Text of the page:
To answer this question one would have to first define the terms ‘inclusion, equality and diversity. According to Ann Gravells inclusivity is “involving all learners in relevant activities rather than excluding them for any reason either directly of indirectly” Gravells defines equality as “ the rights of learners to attend and participate, regardless of their gender, race, ethnic origin, religion, disability, sexual orientation and age.
And finally Gravells definition of diversity is “valuing the differences in people, whether that relates to gender, race, age, disability or any other individual characteristics they may have”. ( Gravells, A. , 2008, pg. 18). The Government defined inclusion in 2001 as “… a process by which schools, local education authorities and others develop their cultures, policies and practices to include pupils”(http://www. csie. org. uk/).
The essence of the definitions of all three terms is acceptance it implies that the objective of teaching is to impart the knowledge and to assist the entire group in achieving their educational goals regardless of their background. As a teacher I must ensure that I do not allow anyone to feel marginalised or show favouritism and know that everyone is an individual with various abilities, needs, background and experiences and that all learners have the right to be treated with respect and dignity.
Any barriers or boundaries to learning must be identified at the outset thereafter continuously monitored throughout the course for students to successfully and effectively participate in learning. The individuality and characteristics of each learner should also be identified and respected and if there is a cultural diversity in the group then the teacher should be culturally sensitive when delivering sessions. Adoption of such method can promote a sense of inclusion, equality and diversity at an individual level, which can translate to a more beneficial collective learning practice throughout the course.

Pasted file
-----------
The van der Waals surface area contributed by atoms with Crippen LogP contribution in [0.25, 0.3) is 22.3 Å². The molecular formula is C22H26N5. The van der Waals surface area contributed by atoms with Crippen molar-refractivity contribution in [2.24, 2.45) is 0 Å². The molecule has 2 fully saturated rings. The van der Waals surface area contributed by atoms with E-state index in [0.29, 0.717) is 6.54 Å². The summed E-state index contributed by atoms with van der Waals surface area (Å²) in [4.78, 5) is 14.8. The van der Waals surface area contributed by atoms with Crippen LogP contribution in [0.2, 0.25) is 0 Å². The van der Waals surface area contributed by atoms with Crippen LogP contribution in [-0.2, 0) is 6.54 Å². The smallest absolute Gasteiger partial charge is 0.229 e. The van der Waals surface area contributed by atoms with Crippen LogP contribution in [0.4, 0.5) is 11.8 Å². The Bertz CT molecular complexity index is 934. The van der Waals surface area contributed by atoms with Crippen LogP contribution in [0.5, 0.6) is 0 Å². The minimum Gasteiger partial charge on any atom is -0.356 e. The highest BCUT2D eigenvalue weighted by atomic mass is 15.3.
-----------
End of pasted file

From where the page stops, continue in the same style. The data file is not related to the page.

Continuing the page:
Cultural and language differences; disabilities/age/medical issues, family commitments; lack of support, peer pressure, previous learning experience, travel issues, lack of confidence, emotional or psychological problems and learning difficulties, all these issues can potentially act as barriers to learning. (Gravells, 2008, pg. 16) As my subject will be Third World Development I could expect ‘some’ learners with extreme passion to issues of developing countries which can at times affect students’ morale and potentially result in dropping out or being very pessimistic – this could be a potential barrier.
As a teacher I will have to deal with such cases by motivating those students and include them in all activities and discussion by telling them that they need to learn about causes and solutions to developing world’s problem so that they can become part of the solutions. Promotion of inclusion, equality and diversity can be achieved by the teacher first having the knowledge of the existence of potential barriers then identifying these barriers within the learning group thereafter finding ways towards overcoming them.